Thursday, August 24, 2017

Newspaper in town, county named for war criminal howls foul

Oh, the hypocrisy!
Watch your backsides, George and Thomas! You, too, Roosevelt and Lincoln. You must certainly have been racists in the past because you were white men and only white men are racists. There are youthful, intolerant lib zealots out there today who are gunning for you. The four faces on Mount Rushmore should be safe for now, but we’re not so sure about the three Confederate war figures carved at Stone Mountain in Georgia. It is now owned by the state. [Custer County Chronicle]
South Dakota is home to numerous sculptures that idolize genocide visited upon American Indians.

Mount Rushmore is the state's premier example of racist ideology. Its sculptor was a member of the Ku Klux Klan.

Calling him a rapist some twitter accounts are calling for the removal of Rapid City's statue of Bill Clinton. Fact is: most of the downtown statuary depict slave owners and figures in history that ordered the murders of Natives.

Thomas Jefferson kept Sally Hemings as a sex slave fathering her six children born after the death of his wife, Martha Jefferson. If alive today he'd be surprised there were any American Indians surviving at all.

Andrew Jackson and Martin Van Buren drove thousands from their lands and to their deaths over the Trail of Tears. Abraham Lincoln hanged thirty eight Dakota just for spite.

Theodore Roosevelt said, "the only good Indians are the dead Indians."

George Custer, Phil Sheridan, George Crook and William Harney all committed crimes against humanity yet their names still besmirch numerous government and geographical features.

Revisionist history turned the Wounded Knee Massacre into a battle where soldiers were awarded medals of honor then a peak or town in the Black Hills and a national forest were named after a murderer like George Armstrong Custer. Crook City near Whitewood and Crook's Tower, one of the 7000 footers in the Black Hills, were named after a war criminal.

In the early days of South Dakota statehood Indian agents embezzled federal funds meant for tribal nations, just like James McLaughlin did.

Little has changed.

Until he allegedly killed his family and himself Scott Westerhuis stole from an American Indian education fund since Mike Rounds was governor.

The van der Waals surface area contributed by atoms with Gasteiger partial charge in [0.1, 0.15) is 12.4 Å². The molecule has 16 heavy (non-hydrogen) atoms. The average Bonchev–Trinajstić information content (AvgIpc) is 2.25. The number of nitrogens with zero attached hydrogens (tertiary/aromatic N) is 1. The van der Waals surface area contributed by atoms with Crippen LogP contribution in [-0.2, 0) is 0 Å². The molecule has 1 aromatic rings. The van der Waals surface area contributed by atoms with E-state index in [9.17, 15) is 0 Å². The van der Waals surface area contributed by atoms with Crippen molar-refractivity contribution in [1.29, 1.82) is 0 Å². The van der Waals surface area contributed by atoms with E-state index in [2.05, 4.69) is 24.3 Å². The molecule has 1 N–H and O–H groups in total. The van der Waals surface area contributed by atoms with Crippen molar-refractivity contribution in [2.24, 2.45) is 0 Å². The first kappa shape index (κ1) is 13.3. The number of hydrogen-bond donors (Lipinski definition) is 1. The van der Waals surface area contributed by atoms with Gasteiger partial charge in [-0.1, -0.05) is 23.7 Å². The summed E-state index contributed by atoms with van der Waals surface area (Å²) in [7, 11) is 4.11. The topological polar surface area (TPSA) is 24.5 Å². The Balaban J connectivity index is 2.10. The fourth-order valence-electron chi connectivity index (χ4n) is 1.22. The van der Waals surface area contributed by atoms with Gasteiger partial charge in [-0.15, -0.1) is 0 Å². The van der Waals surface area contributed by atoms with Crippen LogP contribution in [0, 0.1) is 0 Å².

Habitat destruction, watershed ruination, native species extirpation, rampant ecocide, statewide corruption: this is today's South Dakota.

This blogger has been arguing for Lakota names on South Dakota's geological features for at least twenty years. It is the opinion of this blog now that the mountain is named for Black Elk it should be in the Lakota language: loosely translated as Paha Heȟáka Sápa.

It's not that Black Elk Peak has been renamed for a Lakota holy man that irks earth haters like John Thune, Denny Daugaard and Pat Powers it's that the mountain has been named after a Lakota holy man who rebuked the Roman Church.

No doubt frequent contributor to Pat's Pissoir, Troy Jones, is perfectly happy if the names Stalingrad and Rhodesia were still in practical use.
The story of Black Elk is fraught with historical myth making as historians and academics have questioned the accuracy of John Neihardt’s account in his book “Black Elk Speaks”. Indeed the book is not only a poor historical text but it is also a disputable biography. Neihardt is not only guilty of constructing a “noble savage” caricature of Black Elk and North American Indians but also of engaging in exaggerations and alterations to the translations of his notes to make the story more palatable to white and European markets. The book is as much about Neihardt as it about Black Elk and it should be read in the same context as a novel would be. [comment, Jon Lauck, South Dakota Republican Party]
Heȟáka Sápa (Black Elk) returned to Lakota ways after he realized the Roman Church was committing crimes against his people.
Damian Costello's monograph on Black Elk, the Oglala holy man, is the latest in a growing number of scholarly contributions to the controversial topic of Black Elk's religious identity. Was Black Elk truly a wicasta wakan, a holy man, who only became a Catholic convert as a result of the colonial pressures endemic to the reservation system? Or was Black Elk actually a devout catechist, whose "Great Vision" was unnecessarily bereft of its Christian message because John G. Neihardt desired a romanticized and non-Christian Indian narrative? First, tribal nations such as the Lakota are still under the yoke of colonialism and, as such, are engaged in a process of decolonization rather than postcolonialism. Second, taking [Lamin] Sanneh's perspective and arbitrarily applying it to early twentieth-century Lakota history only serves as a way of making excuses for historic wrongs that both Protestant and Catholic churches committed against the Lakota people. [excerpt, Black Elk: Colonialism and Lakota Catholicism (review)]
After leading the charge on Black Elk Peak Basil Braveheart has turned his sights on Battle Mountain in Fall River County.

Get Custer's name off a South Dakota state park, a mountain, a county and a town? What a great idea!

It's time for the State of South Dakota to abandon Bear Butte State Park that it claimed through colonization and remand it to the tribes for governance so they can restore its name to Mato Paha and for the US Park Service to add the name Mahto Tipila to Devils Tower National Monument.

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